Puerto Rican students deserve support from university

Alberto Martinez

On Sept. 20, Hurricane Maria struck Puerto Rico, wrecking homes, businesses, roads and bridges. It shredded millions of trees and destroyed Puerto Rico’s electrical power grid. Almost two months later, roughly 70 percent of the 3.4 million U.S. citizens in the island remain without electricity. They’ve endured a distressing lack of food, water, communication, gasoline, lighting, refrigeration, medicines, etc.  

I’ve been there. Wrecked windows and roofs. Twelve hour lines for gasoline. No traffic lights. Most businesses are closed. I know people who collect rainwater to drink.

National Nurses United, the largest U.S. union of nurses, complains on Capitol Hill that what they’re seeing in Puerto Rico is “worse than anything they had witnessed on other humanitarian missions, including the aftermath of Katrina in New Orleans and the earthquake in Haiti.” 

On Sept. 28, Puerto Rican faculty at UT wrote a letter to President Gregory Fenves urging UT to “serve as a refuge to receive students that can’t continue their studies because their universities are closed due to Hurricane Maria’s destruction.”

Then we waited patiently, for five weeks, until President Fenves replied. Contrary to our hopes, he wrote that our suggestions are “ineffectual for the real needs of those suffering in Puerto Rico.”

This reply is deeply disappointing.

Meanwhile, multiple universities have rushed to help Puerto Rican college students. “For example, Brown University is letting “up to 50” students finish their semester at Brown, donating tuition and fees, and is letting some of these students do their spring semester, too. Furthermore, Brown is providing housing, complimentary meal plans, and paid transportation for such Puerto Rican students, and is doing a fundraiser for Puerto Rico. Even the Provost at Brown is housing a displaced student.

Other universities have also promptly offered aid. Tulane is offering a tuition-free guest semester. Florida State University is offering in-state tuition for Puerto Rican students. New Jersey City University is also offering in-state tuition, plus a $2,000 scholarship. SUNY is offering in-state tuition, on its 64 campuses. The University of Arkansas is also offering in-state tuition. Cornell is donating a free semester for “up to 58 students.” Wesleyan University is offering a free semester in spring 2018 to students enrolled in the University of Puerto Rico. Plus, Wesleyan offers “free housing and meals as needed.”

Seeing other universities investing hundreds and thousands of dollars in accommodations to help Puerto Rican students, it is exasperating to not receive a prompt and substantive offer of assistance from President Fenves. One of my colleagues referred to the long wait for a reply as “really frustrating.” And in an interview professor Cesar Salgado said, “I’m sure that President Fenves will mobilize.”

Nowadays, many people complain that the federal government is not doing nearly enough to help Puerto Rico. 

The crisis is so urgent that the Federal Emergency Management Agency (FEMA) has acknowledged that its mission in Puerto Rico is the most “logistically complex response in FEMA history.” Now, FEMA has agreed to pay 90 percent of the costs of repairing Puerto Rico’s power grid and infrastructure, an unprecedented proportion beyond FEMA’s usual maximum of 75 percent.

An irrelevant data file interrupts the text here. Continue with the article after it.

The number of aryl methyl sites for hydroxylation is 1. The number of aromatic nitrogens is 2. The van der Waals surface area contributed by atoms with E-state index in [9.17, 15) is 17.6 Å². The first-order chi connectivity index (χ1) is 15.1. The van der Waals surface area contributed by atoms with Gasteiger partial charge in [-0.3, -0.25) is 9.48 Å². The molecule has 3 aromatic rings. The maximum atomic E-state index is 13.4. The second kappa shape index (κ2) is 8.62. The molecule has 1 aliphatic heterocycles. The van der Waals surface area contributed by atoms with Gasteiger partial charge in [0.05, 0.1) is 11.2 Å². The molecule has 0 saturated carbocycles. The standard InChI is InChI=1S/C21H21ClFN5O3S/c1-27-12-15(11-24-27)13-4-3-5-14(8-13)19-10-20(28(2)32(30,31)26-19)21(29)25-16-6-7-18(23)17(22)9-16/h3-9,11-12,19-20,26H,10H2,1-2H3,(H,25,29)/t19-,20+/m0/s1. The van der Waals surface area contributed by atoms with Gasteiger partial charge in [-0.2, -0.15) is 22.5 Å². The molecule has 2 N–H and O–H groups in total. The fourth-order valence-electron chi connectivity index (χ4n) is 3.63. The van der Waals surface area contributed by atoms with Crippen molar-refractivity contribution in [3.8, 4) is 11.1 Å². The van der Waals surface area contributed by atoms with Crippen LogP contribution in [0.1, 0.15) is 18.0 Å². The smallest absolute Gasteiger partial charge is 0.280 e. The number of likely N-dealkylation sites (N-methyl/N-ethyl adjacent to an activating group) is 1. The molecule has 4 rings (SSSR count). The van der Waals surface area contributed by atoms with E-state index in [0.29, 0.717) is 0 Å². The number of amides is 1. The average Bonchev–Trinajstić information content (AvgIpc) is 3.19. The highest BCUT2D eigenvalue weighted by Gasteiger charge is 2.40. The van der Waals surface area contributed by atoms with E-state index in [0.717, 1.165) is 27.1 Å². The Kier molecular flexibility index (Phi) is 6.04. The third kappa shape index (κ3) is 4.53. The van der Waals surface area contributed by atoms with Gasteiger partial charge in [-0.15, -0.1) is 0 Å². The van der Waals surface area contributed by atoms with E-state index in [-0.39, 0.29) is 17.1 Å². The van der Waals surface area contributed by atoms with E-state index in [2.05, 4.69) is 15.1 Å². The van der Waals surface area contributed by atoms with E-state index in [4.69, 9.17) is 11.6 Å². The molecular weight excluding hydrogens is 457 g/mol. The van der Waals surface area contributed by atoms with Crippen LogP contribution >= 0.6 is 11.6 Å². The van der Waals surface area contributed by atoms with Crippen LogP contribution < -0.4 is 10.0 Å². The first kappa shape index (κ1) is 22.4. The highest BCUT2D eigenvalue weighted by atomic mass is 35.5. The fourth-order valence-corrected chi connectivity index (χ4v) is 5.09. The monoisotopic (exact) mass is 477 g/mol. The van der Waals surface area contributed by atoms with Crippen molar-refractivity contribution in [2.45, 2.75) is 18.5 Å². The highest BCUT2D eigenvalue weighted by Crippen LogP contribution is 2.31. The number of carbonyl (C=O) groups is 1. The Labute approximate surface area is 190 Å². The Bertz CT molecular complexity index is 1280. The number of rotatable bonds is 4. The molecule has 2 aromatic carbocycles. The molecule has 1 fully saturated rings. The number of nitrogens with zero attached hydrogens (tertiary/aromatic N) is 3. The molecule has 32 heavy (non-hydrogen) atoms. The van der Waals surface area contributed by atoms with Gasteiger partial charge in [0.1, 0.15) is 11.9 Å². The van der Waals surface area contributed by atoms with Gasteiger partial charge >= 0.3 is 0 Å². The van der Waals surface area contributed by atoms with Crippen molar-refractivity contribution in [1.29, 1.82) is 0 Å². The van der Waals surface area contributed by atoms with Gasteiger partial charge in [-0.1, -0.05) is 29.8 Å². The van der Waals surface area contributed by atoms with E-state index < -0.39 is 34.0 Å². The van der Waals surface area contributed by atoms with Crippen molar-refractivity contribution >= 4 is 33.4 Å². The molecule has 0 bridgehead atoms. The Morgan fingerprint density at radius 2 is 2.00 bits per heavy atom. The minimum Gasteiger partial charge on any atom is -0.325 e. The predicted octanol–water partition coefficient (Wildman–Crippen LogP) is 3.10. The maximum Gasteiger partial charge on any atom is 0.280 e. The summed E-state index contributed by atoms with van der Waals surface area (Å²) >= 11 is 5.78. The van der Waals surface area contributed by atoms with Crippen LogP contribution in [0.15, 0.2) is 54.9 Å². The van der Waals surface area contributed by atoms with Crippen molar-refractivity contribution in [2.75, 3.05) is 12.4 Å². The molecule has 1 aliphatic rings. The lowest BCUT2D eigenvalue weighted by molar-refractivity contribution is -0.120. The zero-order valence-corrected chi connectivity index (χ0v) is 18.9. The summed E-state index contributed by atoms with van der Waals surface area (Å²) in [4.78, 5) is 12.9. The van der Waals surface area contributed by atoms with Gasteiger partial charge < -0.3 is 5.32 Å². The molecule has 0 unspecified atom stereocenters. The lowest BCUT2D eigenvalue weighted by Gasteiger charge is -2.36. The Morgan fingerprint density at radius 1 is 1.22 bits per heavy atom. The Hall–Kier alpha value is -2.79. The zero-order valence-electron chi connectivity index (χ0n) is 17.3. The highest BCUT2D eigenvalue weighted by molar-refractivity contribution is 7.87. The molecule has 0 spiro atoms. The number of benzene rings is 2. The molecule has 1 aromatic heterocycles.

But still, tens of thousands of people are fleeing Puerto Rico. “Between 114,000 and 213,000 Puerto Ricans are expected to soon leave the island due to Hurricane Maria,” according to the Center for Puerto Rican Studies at Hunter College.

Some UT faculty and students are helping Puerto Rico. But it’s disappointing to hear that UT administrators will do none of the accommodations that have been promptly and generously donated by other universities: Brown, Tulane, FSU, New Jersey State University, SUNY, University of Arkansas, Cornell, Wesleyan, etc.

 I look forward to what the UT President’s Office will do, as they gradually “continue to look for ways to help in relief efforts,” as Fenves writes.

Are there rooms in dorms that are currently empty? Are there displaced University of Puerto Rico students that are already in Austin? Can they do coursework at UT-Austin, by taking empty seats, under special arrangements? Can they do coursework online? 

Certain administrators, such as our President, Provost, plus the Division of Diversity and Community Engagement, have discretionary funds that, I believe, can be assigned to help our outreach educational mission.

It isn’t too late to help Puerto Rican students. UT can identify faculty volunteers, such as myself, who are willing to assign and grade coursework for selected Puerto Rican students (pro bono), and submit grades to the University of Puerto Rico, if the UPR is willing to directly file such grades into the students’ UPR transcripts. This would cost UT nothing. Such work can begin soon and be graded next semester.

The least I’d expect is that UT’s administration will please contribute, say, $5,000 to be used to somehow help deserving students from Puerto Rico, and to fulfill our University’s Division of Diversity and Community Engagement mission of being “a national model for integrating diversity and community engagement into the core mission of a university.”  

Martinez is a Puerto Rican professor of history at the University of Texas at Austin.